The Broken Healing the Broken

Last year Carlos and Cory Dimas found themselves at yet another funeral of a young teenager. Rantwan Smith had been in and out of prison since 2004; he had wanted to make the right choices, but could not resist the lure of the Syracuse streets. Now the Dimases were concerned about Rantwan’s younger brother, Shontez, who refused to grieve over the loss of his brother and was letting anger poison his heart.

“We’d been through a lot in Shontez’s life but this was different,” Carlos Dimas said. While still faithfully coming to club, and to the Dimases’ house for a biweekly “Latino” meal, Shontez had grown a little distant. Taking a leap of faith, they invited him to join them on their area’s trip to rural El Salvador.

A few months later Shontez boarded a plane for the first time in his life. With the help of a doctor and their Young Life leaders, these 58 kids from Syracuse cared for the sick, bought and gave out 35 bicycles and 930 chickens, built two wells, and so much more. These kids (including Shontez) had an amazing week, receiving far more in El Salvador than they had given.

Nathan Gunn, area director for Syracuse East Young Life, said, “The most powerful part of Shontez’s encounter was that early in the trip he said, ‘Why are these people so happy? They have nothing. I mean, seriously, it makes me mad, why are they so happy?’” Gunn and the other leaders challenged him to find the answer to that question.

By the day of departure, Shontez had exhausted all the Spanish he knew. “This African-American boy had fallen in love with the people of Rancho Grande, and was having a hard time saying goodbye,” Dimas said. “The tears flowed to no end as his body shook with every hug. His gratefulness for a people who welcomed him with open arms was evident, and we noticed something significant happening before our eyes.” At that moment the leaders witnessed the boy who refused to cry at his brother’s funeral now giving himself permission to grieve — a healthy beginning to his healing process.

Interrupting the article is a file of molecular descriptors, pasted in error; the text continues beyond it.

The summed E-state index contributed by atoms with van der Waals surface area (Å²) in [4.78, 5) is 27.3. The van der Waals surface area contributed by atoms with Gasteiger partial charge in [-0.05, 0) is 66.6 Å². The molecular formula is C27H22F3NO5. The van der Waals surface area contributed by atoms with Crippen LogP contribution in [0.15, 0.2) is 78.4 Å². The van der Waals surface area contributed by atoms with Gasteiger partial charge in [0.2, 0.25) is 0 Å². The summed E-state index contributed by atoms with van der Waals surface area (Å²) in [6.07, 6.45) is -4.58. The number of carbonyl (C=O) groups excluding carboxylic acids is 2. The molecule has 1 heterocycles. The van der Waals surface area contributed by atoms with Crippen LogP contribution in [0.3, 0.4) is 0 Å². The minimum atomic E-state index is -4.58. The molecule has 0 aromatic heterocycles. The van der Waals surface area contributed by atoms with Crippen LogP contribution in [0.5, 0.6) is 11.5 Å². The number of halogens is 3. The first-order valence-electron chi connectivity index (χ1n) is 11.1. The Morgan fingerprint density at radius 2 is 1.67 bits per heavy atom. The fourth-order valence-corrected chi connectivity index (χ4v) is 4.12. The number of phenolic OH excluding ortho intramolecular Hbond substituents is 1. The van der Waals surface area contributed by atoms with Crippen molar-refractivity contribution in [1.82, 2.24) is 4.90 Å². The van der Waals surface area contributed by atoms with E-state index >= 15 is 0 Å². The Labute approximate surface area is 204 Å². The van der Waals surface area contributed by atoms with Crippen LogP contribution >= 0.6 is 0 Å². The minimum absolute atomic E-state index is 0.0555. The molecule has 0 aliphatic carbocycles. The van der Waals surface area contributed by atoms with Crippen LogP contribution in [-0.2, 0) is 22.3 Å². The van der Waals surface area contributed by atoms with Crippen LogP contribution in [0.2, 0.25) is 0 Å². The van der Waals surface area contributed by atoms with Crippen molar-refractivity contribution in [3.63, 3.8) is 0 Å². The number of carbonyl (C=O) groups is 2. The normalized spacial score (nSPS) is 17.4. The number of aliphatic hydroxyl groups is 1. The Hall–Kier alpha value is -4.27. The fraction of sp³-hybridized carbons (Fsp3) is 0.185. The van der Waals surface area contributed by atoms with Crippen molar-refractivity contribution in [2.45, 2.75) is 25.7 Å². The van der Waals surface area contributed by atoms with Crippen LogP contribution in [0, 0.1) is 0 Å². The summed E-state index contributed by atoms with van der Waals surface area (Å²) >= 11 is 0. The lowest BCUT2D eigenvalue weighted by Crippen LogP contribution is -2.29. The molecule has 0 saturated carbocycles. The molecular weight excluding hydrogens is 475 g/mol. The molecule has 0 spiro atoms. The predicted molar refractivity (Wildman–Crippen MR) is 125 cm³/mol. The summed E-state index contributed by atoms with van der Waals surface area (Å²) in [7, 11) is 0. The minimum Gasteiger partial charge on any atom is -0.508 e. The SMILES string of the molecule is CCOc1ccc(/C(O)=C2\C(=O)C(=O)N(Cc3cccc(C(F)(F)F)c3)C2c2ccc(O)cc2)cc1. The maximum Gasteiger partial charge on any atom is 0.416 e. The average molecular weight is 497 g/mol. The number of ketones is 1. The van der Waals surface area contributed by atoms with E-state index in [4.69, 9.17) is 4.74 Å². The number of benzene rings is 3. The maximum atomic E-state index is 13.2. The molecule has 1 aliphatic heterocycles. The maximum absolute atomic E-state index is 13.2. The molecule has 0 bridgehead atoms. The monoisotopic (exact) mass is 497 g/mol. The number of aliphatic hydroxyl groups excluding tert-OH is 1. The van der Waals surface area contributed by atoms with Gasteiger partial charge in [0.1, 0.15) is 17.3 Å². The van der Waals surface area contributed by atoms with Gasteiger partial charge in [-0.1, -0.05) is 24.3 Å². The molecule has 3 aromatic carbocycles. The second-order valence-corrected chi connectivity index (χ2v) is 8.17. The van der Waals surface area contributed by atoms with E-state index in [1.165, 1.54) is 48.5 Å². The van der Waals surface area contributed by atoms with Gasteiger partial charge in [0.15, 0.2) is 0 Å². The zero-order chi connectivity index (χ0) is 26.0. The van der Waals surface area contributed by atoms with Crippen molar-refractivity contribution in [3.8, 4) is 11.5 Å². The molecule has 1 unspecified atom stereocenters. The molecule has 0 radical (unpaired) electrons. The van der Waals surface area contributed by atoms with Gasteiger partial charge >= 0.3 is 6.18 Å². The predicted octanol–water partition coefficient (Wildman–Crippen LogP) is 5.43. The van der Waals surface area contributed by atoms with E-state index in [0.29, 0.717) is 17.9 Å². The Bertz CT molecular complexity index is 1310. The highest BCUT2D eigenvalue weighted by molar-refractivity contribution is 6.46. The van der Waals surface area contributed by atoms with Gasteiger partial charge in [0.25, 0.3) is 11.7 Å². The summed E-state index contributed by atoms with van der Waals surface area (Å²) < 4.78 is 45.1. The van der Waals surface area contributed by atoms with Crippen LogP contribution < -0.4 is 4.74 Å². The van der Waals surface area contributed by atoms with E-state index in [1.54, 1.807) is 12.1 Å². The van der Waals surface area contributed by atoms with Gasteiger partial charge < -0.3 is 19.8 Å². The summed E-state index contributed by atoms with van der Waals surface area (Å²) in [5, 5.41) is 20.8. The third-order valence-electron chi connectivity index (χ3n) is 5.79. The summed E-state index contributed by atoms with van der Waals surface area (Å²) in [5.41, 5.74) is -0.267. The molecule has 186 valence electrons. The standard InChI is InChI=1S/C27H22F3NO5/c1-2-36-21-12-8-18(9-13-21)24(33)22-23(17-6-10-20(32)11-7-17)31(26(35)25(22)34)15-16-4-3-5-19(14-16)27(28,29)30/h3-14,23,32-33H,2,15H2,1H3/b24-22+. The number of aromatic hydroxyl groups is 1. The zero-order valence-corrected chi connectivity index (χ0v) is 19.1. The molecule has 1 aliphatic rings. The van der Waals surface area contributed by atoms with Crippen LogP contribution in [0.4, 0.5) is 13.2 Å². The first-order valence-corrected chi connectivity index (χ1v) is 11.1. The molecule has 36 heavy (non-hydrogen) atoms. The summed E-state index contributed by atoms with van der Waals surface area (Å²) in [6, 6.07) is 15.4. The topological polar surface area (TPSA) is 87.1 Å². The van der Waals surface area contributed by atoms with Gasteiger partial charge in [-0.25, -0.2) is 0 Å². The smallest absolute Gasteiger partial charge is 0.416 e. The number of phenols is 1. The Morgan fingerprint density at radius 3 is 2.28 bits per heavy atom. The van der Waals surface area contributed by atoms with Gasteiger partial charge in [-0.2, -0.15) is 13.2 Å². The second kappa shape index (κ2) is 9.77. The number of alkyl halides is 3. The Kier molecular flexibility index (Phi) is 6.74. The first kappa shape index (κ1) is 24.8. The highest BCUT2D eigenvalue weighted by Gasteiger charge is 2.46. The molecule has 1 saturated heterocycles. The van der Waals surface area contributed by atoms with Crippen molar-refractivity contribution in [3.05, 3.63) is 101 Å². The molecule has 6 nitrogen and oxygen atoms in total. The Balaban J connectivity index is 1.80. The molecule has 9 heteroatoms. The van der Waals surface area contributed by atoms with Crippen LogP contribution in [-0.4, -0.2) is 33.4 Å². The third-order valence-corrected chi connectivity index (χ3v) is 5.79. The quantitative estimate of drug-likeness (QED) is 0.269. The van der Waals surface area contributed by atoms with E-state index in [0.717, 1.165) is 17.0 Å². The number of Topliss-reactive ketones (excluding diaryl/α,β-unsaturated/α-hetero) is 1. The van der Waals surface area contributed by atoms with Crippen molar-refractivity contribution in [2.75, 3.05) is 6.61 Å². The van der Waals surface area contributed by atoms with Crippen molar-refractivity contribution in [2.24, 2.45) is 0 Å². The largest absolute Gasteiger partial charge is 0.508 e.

On the last night, the night of his emotional breakthrough, Shontez shared with the leaders, “I’ve got the answer to my question. These people are so happy because they love God. I mean, they really love God. But it’s more than that. They love us too. I mean we came here, and we built a friendship.”

“That’s the amazing part of his healing,” Gunn said. “He was ministered to by people who ‘have’ less, but in their poverty, they have so much more to offer. He had been hugged and prayed with and cared for by all of us, but it was the touch of the truly broken that healed him.”

Since returning from El Salvador, Shontez has served on work crew at Lake Champion in August 2008 and expressed interest in being on Young Life staff in the future — demonstrating, as Dimas puts it, “what can happen when a hurting kid meets a compassionate Savior, who empowers him to make a tangible difference in the world.”